Semanlink lets add RDF metadata to files, bookmarks and short text notes that it allows to write, organize and display.
Basically, it is a tagging utility: you use it to add tags to your documents.
But Semanlink also provides a simple way to organize your tags in a graph: each tag may have several "parents" and "children", as well as other RDF properties. Tagging the tags allows you to incrementally define the vocabulary you use to annotate documents. This way, you model your own representation of concepts and their relations. Semanlink provides a GUI to easily navigate through the graph of tags. And of course, the taxonomy you build is used when searching: for instance, a document tagged with "RDF" will be found when searching for "Semantic Web".
By default, metadata about files is stored in small RDF files, that are saved in the same directory as the files they describe (or in a parent directory). This is an important feature, not only because no database is needed to run Semanlink: for instance, when you save a copy of one directory to a CD or when you move it to another location, metadata about its files is also copied or moved, and ready to be used without any modification, as relative URLs are used to identify the files.
Metadata about bookmarks, as well as the short notes created within the application, are stored in a directory organized with a "year/month" structure.
The definition of tags is written separately from the metadata about files: a vocabulary can therefore easily be reused in another context. Several graphs of tags, each with its own URI, can be used to mark a set of documents.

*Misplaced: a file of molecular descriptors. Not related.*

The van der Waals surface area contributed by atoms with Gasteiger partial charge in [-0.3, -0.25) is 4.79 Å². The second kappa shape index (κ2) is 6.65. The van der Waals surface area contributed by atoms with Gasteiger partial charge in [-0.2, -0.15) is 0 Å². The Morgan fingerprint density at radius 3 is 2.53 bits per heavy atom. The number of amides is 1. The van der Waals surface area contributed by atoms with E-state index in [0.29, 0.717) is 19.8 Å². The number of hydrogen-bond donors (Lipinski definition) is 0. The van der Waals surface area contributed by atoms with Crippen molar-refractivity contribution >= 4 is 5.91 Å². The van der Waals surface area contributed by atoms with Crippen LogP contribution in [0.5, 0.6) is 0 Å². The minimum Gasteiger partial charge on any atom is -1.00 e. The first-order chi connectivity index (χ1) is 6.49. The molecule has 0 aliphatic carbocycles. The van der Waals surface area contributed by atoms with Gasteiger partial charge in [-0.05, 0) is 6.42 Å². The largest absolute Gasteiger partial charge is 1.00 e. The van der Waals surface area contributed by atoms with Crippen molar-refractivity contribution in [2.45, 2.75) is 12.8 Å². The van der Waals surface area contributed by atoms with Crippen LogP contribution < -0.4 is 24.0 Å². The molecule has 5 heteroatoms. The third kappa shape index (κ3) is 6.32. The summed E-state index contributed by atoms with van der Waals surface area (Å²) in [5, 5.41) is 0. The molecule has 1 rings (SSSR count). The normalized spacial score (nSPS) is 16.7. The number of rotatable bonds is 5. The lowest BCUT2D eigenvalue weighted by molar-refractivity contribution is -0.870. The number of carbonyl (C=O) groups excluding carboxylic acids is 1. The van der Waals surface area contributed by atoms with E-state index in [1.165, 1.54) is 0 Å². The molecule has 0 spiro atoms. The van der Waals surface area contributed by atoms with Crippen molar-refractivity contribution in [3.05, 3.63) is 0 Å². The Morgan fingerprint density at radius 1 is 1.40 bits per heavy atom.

All these RDF files are loaded into memory at startup.
To tagging systems, Semanlink adds an organization of tags' space that they generally lack, and which is the basis for "concept navigation" among tags and documents.
Like hierarchical file systems, Semanlink makes extensive use of tree traversal. But it adds to these hierarchies the possibility to store each document in several "directories" at the same time (aliases or shortcuts, by the way, are not sufficient: given a file, you cannot know to which directories its shortcuts belong to). While pathnames are used to store metadata about files, system-level addressing and classification data are cleanly separated in Semanlink.
Like ontologies, Semanlink taxonomies are graph based. But keeping things simple, it allows for dynamic growth and frequent modification of hierarchies.
Semanlink runs as a servlet and has been developed with Jena. It uses plain vanilla RDF memory models, which give very fast response time for any operation, at least on my models (more than 20,000 statements about 3000 documents and involving 2000 tags, as of this writing).